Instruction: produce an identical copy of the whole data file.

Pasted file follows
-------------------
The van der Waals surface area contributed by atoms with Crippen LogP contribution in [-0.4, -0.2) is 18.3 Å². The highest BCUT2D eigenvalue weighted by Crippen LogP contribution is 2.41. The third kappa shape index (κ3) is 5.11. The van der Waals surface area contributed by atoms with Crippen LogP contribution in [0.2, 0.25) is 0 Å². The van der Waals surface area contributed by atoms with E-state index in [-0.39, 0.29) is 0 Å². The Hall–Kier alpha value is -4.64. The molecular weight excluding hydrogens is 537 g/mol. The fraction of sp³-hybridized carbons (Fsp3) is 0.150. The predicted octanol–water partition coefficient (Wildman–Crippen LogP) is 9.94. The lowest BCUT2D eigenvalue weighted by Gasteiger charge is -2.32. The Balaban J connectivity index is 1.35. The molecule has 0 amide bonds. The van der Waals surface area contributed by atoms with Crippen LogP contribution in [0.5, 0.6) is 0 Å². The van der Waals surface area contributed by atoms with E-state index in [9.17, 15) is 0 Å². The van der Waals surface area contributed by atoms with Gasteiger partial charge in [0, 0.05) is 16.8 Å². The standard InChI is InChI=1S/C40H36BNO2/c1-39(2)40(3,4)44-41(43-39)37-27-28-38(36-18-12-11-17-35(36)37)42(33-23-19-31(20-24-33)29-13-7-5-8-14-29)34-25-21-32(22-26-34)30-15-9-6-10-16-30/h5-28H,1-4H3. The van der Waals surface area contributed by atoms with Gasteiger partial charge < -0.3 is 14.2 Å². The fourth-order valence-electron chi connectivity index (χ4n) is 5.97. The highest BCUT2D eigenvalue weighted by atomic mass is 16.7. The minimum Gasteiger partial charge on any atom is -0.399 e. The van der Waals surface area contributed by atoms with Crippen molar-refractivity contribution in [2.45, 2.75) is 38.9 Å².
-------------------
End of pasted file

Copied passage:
The van der Waals surface area contributed by atoms with Crippen LogP contribution in [-0.4, -0.2) is 18.3 Å². The highest BCUT2D eigenvalue weighted by Crippen LogP contribution is 2.41. The third kappa shape index (κ3) is 5.11. The van der Waals surface area contributed by atoms with Crippen LogP contribution in [0.2, 0.25) is 0 Å². The van der Waals surface area contributed by atoms with E-state index in [-0.39, 0.29) is 0 Å². The Hall–Kier alpha value is -4.64. The molecular weight excluding hydrogens is 537 g/mol. The fraction of sp³-hybridized carbons (Fsp3) is 0.150. The predicted octanol–water partition coefficient (Wildman–Crippen LogP) is 9.94. The lowest BCUT2D eigenvalue weighted by Gasteiger charge is -2.32. The Balaban J connectivity index is 1.35. The molecule has 0 amide bonds. The van der Waals surface area contributed by atoms with Crippen LogP contribution in [0.5, 0.6) is 0 Å². The van der Waals surface area contributed by atoms with E-state index in [9.17, 15) is 0 Å². The van der Waals surface area contributed by atoms with Gasteiger partial charge in [0, 0.05) is 16.8 Å². The standard InChI is InChI=1S/C40H36BNO2/c1-39(2)40(3,4)44-41(43-39)37-27-28-38(36-18-12-11-17-35(36)37)42(33-23-19-31(20-24-33)29-13-7-5-8-14-29)34-25-21-32(22-26-34)30-15-9-6-10-16-30/h5-28H,1-4H3. The van der Waals surface area contributed by atoms with Gasteiger partial charge < -0.3 is 14.2 Å². The fourth-order valence-electron chi connectivity index (χ4n) is 5.97. The highest BCUT2D eigenvalue weighted by atomic mass is 16.7. The minimum Gasteiger partial charge on any atom is -0.399 e. The van der Waals surface area contributed by atoms with Crippen molar-refractivity contribution in [2.45, 2.75) is 38.9 Å².